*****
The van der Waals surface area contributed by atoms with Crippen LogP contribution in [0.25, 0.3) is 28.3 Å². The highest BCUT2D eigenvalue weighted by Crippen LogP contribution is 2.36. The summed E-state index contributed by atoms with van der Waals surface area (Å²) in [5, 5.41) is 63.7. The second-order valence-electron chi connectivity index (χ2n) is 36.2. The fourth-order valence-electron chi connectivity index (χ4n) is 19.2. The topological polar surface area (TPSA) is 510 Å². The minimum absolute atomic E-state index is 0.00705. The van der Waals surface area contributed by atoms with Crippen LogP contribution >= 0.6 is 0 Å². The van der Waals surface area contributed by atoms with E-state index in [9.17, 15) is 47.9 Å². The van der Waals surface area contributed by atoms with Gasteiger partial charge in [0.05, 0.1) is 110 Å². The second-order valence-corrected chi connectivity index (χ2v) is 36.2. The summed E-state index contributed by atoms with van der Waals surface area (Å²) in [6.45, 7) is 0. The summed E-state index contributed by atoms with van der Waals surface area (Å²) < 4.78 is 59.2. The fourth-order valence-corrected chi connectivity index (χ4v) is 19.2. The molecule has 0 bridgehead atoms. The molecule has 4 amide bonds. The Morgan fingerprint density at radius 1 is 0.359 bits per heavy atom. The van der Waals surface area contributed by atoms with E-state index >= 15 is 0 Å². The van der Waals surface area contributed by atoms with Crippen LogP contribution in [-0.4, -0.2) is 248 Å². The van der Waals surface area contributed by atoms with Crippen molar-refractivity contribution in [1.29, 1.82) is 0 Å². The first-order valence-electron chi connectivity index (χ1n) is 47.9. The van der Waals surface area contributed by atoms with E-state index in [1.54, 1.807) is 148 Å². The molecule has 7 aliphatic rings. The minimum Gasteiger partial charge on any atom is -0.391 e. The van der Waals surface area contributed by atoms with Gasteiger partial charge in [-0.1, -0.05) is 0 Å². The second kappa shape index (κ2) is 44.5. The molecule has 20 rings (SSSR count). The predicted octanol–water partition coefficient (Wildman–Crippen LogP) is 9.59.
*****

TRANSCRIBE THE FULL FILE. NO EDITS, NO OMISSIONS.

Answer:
The van der Waals surface area contributed by atoms with Crippen LogP contribution in [0.25, 0.3) is 28.3 Å². The highest BCUT2D eigenvalue weighted by Crippen LogP contribution is 2.36. The summed E-state index contributed by atoms with van der Waals surface area (Å²) in [5, 5.41) is 63.7. The second-order valence-electron chi connectivity index (χ2n) is 36.2. The fourth-order valence-electron chi connectivity index (χ4n) is 19.2. The topological polar surface area (TPSA) is 510 Å². The minimum absolute atomic E-state index is 0.00705. The van der Waals surface area contributed by atoms with Crippen LogP contribution >= 0.6 is 0 Å². The van der Waals surface area contributed by atoms with E-state index in [9.17, 15) is 47.9 Å². The van der Waals surface area contributed by atoms with Gasteiger partial charge in [0.05, 0.1) is 110 Å². The second-order valence-corrected chi connectivity index (χ2v) is 36.2. The summed E-state index contributed by atoms with van der Waals surface area (Å²) in [6.45, 7) is 0. The summed E-state index contributed by atoms with van der Waals surface area (Å²) < 4.78 is 59.2. The fourth-order valence-corrected chi connectivity index (χ4v) is 19.2. The molecule has 0 bridgehead atoms. The molecule has 4 amide bonds. The Morgan fingerprint density at radius 1 is 0.359 bits per heavy atom. The van der Waals surface area contributed by atoms with E-state index >= 15 is 0 Å². The van der Waals surface area contributed by atoms with Crippen LogP contribution in [-0.4, -0.2) is 248 Å². The van der Waals surface area contributed by atoms with Crippen molar-refractivity contribution in [1.29, 1.82) is 0 Å². The first-order valence-electron chi connectivity index (χ1n) is 47.9. The van der Waals surface area contributed by atoms with E-state index in [1.54, 1.807) is 148 Å². The molecule has 7 aliphatic rings. The minimum Gasteiger partial charge on any atom is -0.391 e. The van der Waals surface area contributed by atoms with Gasteiger partial charge in [-0.1, -0.05) is 0 Å². The second kappa shape index (κ2) is 44.5. The molecule has 20 rings (SSSR count). The predicted octanol–water partition coefficient (Wildman–Crippen LogP) is 9.59.